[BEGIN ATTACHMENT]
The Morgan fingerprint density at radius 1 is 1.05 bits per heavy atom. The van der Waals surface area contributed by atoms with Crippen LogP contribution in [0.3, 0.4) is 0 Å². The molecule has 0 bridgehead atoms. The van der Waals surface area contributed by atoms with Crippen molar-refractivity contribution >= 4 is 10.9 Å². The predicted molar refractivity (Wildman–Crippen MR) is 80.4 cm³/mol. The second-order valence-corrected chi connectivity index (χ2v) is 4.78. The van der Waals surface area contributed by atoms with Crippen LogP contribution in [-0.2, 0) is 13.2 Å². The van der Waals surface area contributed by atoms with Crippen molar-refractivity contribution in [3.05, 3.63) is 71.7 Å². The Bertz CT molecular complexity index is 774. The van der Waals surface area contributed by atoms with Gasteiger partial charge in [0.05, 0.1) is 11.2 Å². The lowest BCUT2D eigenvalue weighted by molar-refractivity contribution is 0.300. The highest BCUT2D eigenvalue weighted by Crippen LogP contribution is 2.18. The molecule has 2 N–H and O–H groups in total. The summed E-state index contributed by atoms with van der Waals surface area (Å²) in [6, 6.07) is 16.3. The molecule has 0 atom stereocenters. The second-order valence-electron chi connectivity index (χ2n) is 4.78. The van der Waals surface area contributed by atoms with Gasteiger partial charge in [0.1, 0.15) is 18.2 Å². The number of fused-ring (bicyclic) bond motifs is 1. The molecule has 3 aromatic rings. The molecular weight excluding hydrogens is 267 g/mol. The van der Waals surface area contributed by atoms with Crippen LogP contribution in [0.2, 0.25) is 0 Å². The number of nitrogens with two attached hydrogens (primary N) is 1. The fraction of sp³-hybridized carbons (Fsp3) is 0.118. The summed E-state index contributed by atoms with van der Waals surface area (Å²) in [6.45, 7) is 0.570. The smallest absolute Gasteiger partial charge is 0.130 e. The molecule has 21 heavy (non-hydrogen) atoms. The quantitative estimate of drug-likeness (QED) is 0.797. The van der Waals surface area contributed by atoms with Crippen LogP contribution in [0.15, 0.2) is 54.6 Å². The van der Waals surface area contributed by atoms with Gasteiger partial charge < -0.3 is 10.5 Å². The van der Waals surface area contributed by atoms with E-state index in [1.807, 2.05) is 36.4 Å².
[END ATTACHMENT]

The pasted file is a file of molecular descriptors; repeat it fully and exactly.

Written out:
The Morgan fingerprint density at radius 1 is 1.05 bits per heavy atom. The van der Waals surface area contributed by atoms with Crippen LogP contribution in [0.3, 0.4) is 0 Å². The molecule has 0 bridgehead atoms. The van der Waals surface area contributed by atoms with Crippen molar-refractivity contribution >= 4 is 10.9 Å². The predicted molar refractivity (Wildman–Crippen MR) is 80.4 cm³/mol. The second-order valence-corrected chi connectivity index (χ2v) is 4.78. The van der Waals surface area contributed by atoms with Crippen LogP contribution in [-0.2, 0) is 13.2 Å². The van der Waals surface area contributed by atoms with Crippen molar-refractivity contribution in [3.05, 3.63) is 71.7 Å². The Bertz CT molecular complexity index is 774. The van der Waals surface area contributed by atoms with Gasteiger partial charge in [0.05, 0.1) is 11.2 Å². The lowest BCUT2D eigenvalue weighted by molar-refractivity contribution is 0.300. The highest BCUT2D eigenvalue weighted by Crippen LogP contribution is 2.18. The molecule has 2 N–H and O–H groups in total. The summed E-state index contributed by atoms with van der Waals surface area (Å²) in [6, 6.07) is 16.3. The molecule has 0 atom stereocenters. The second-order valence-electron chi connectivity index (χ2n) is 4.78. The van der Waals surface area contributed by atoms with Gasteiger partial charge in [0.1, 0.15) is 18.2 Å². The number of fused-ring (bicyclic) bond motifs is 1. The molecule has 3 aromatic rings. The molecular weight excluding hydrogens is 267 g/mol. The van der Waals surface area contributed by atoms with Crippen LogP contribution in [0.2, 0.25) is 0 Å². The number of nitrogens with two attached hydrogens (primary N) is 1. The fraction of sp³-hybridized carbons (Fsp3) is 0.118. The summed E-state index contributed by atoms with van der Waals surface area (Å²) in [6.45, 7) is 0.570. The smallest absolute Gasteiger partial charge is 0.130 e. The molecule has 21 heavy (non-hydrogen) atoms. The quantitative estimate of drug-likeness (QED) is 0.797. The van der Waals surface area contributed by atoms with Crippen LogP contribution in [0.15, 0.2) is 54.6 Å². The van der Waals surface area contributed by atoms with Gasteiger partial charge < -0.3 is 10.5 Å². The van der Waals surface area contributed by atoms with E-state index in [1.807, 2.05) is 36.4 Å².